According to the US Department of Labor, the number of mothers in the labor force is soaring.
In 1975, roughly 47 percent of women with children under 18 were working. By 2015, that number had soared to 70 percent.
The increase is even more pronounced for mothers with children under the age of 3, growing 27 percent over the same period of time.
With the number of working moms at an all-time high and Mother’s Day on the calendar this month, I want to take some time to explore the connection between parental leave and company culture.
My wife works for Nestle Health Sciences, a company with a very progressive leave policy, so our family has personally experienced how significant parental leave can be.
Through Nestle, my wife received 14 weeks paid leave. New Jersey also offers six weeks of partially paid time off through its family leave insurance (FLI) program.
In addition to these programs, my wife also opted to take four weeks of unpaid time off.
All of this adds up to six months of time off, all of which my wife spent secure in the knowledge that she could return to work when she was ready.
The greatest testament to the power of a comprehensive parental leave policy is that my wife is still happily employed at Nestle.
It makes sense that a company like Nestle Health Sciences, which deals with pediatric nutrition, would offer great parental leave benefits.
Companies of all stripes, however, are quickly realizing that parental leave benefits can be a huge boon to recruitment and maintaining high morale.
Take the consulting company Accenture. They have been featured in Working Mothers’ 100 Best Companies list for more than 15 years.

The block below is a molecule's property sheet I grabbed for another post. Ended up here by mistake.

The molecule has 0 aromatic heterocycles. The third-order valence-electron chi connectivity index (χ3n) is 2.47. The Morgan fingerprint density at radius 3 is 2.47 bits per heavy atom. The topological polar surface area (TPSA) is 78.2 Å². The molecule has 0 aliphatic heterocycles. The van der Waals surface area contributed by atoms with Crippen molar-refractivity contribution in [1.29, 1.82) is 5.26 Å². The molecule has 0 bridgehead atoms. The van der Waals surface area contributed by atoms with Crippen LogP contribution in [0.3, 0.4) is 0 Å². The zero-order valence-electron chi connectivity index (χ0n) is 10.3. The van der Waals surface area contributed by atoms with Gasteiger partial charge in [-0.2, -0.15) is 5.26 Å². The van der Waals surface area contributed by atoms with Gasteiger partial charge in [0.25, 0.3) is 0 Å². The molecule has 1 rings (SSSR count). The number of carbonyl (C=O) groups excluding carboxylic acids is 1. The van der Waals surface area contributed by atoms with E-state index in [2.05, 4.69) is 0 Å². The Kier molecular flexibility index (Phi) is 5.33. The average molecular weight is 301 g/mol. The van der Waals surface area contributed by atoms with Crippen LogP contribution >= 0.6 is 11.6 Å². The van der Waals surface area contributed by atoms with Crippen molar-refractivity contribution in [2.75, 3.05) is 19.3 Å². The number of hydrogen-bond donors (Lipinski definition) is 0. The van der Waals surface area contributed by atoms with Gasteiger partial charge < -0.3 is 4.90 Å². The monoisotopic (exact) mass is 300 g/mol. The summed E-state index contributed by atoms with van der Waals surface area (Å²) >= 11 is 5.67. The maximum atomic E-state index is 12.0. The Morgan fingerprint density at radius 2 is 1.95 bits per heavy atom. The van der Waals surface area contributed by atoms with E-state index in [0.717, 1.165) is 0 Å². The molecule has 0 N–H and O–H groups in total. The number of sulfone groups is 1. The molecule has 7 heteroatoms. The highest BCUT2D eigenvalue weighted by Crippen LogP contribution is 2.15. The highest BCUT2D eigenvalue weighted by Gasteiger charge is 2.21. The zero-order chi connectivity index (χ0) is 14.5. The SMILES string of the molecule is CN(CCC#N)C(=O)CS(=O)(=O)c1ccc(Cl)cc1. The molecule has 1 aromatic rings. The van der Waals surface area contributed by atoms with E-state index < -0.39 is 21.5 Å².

In 2015, they doubled their maternity leave benefit to 16 weeks.
Stacey Jones, who works in media relations for Accenture, noted that the change resulted in a 40 percent reduction in the number of moms leaving their job after the birth or adoption of child.
Retention isn’t the only benefit companies receive from having an impressive parental leave policy.
Women are half the workforce, which means they represent half of the talent pool companies are hiring from.
If you offer a bare-bones parental leave policy, you’re going to lose potential talent to companies with better policies.
Maintaining a successful career and having children should not be mutually exclusive. The faster your company realizes that, the better off you’ll be.
Unlike many countries (especially in Europe), the US does not federally mandate any maternity or paternity leave.
As a result, it’s up to states, cities, and companies to offer these services. An impressive leave policy can be a huge differentiating factor for your business.
In addition to parental leave benefits, many larger companies now offer on-site daycare and other services geared to mothers of young children.
As somebody happily married to a woman who successfully balances work and family, I say it’s high time that companies started taking a look at their parental leave policy. The days when starting a family meant the end of your career should be a thing of the past.
I say it’s high time that companies started taking a look at their parental leave policy. The days when starting a family meant the end of your career should be a thing of the past.
In closing, I just want to wish a happy Mother’s Day to all the moms out there. Whether at home or in the office, your value cannot be overstated.
Michael Staskiewicz, CCIM is the Managing Broker/ Senior Vice President of The Garibaldi Group and Founder of EffectiveWorkplace.com. Michael helps innovative, purpose-driven CEOs clarify the strategic plan for a world-class work environment, so they can attract the best talent and reduce voluntary turnover.